chapter.

Chapter 11 [Identity theft or revealing one’s true self?: The media and
construction of identity in Japanese as a foreign language] by Yumiko Ohara
begins by noting the shift behind many students’ motivations for studying
Japanese. During the 1980s many students were attracted to Japanese as a
language of international business, but more recently, Japanese is seen as
granting access to an appealing world of animation, videogames and costume play.
This process has paralleled an increase in the global accessibility of Japanese
culture through various forms of mainstream media. Ohara states that this
chapter is an “attempt to explore the effects of media exposure on identity
construction” by examining “the identity perceptions and language usage of
beginning learners of Japanese as a foreign language (JFL)” (p. 239) at a
Hawaiian university. Overall 61 students participated in the project and data
was collected through a questionnaire, skit presentations, focus-group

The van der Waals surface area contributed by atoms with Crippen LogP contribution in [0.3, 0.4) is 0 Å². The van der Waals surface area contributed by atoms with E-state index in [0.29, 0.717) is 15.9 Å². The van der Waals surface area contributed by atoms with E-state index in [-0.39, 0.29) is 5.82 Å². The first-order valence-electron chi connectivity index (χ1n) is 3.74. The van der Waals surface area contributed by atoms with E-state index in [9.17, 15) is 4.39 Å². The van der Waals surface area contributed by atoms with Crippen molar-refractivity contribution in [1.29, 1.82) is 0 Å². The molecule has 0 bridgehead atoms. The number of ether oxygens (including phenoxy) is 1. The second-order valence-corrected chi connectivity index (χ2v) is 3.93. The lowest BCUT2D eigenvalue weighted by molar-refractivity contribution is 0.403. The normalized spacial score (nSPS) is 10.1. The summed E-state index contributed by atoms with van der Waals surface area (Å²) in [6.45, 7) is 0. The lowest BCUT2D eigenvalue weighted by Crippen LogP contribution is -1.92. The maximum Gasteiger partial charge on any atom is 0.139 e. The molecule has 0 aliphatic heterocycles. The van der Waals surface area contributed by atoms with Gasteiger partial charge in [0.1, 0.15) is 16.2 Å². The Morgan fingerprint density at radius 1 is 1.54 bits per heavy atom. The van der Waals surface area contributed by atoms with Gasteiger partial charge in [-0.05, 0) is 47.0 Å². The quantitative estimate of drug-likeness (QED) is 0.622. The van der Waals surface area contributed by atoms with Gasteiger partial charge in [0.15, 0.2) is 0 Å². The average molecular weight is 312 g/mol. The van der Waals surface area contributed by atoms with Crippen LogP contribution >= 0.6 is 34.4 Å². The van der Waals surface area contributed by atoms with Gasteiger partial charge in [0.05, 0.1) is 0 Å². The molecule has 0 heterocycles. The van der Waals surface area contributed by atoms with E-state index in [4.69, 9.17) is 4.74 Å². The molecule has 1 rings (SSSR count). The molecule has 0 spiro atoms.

interviews, and informal unstructured conversations with students who frequently
watched Japanese animation. The data are revealing and the multiple methods used
are effective in highlighting how the participants’ identities were largely
self-constructed through exposure to various forms of media. In the conclusion,
Ohara makes a particularly salient point which other JFL teachers might wish to
consider “[a]ny teacher who, for example, would tell a learner such a Deborah
that she should not use yaaadaa [an interjection generally meaning ‘not a
chance’ or ‘no way’] because it was too casual…would risk driving those students
away from being interested in the class and possibly discourage them from
pursuing the language” (p. 255).

Chapter 12 [Identity and interaction in internet-mediated contexts] by Steven L.
Thorne and Rebecca Black analyzes revisit and extend their previous work with a
focus on the “conditions and affordances that L2 participants mobilize in new
media contexts” (p. 258). With reference to Salman Rushdie’s fictional character
‘Akbar the Great’, Thorne and Black consider the varied qualities of identity
and how certain individuals are able to “maintain a superordinate view of the
self, of an ‘I’ that seems to have transportability across languages and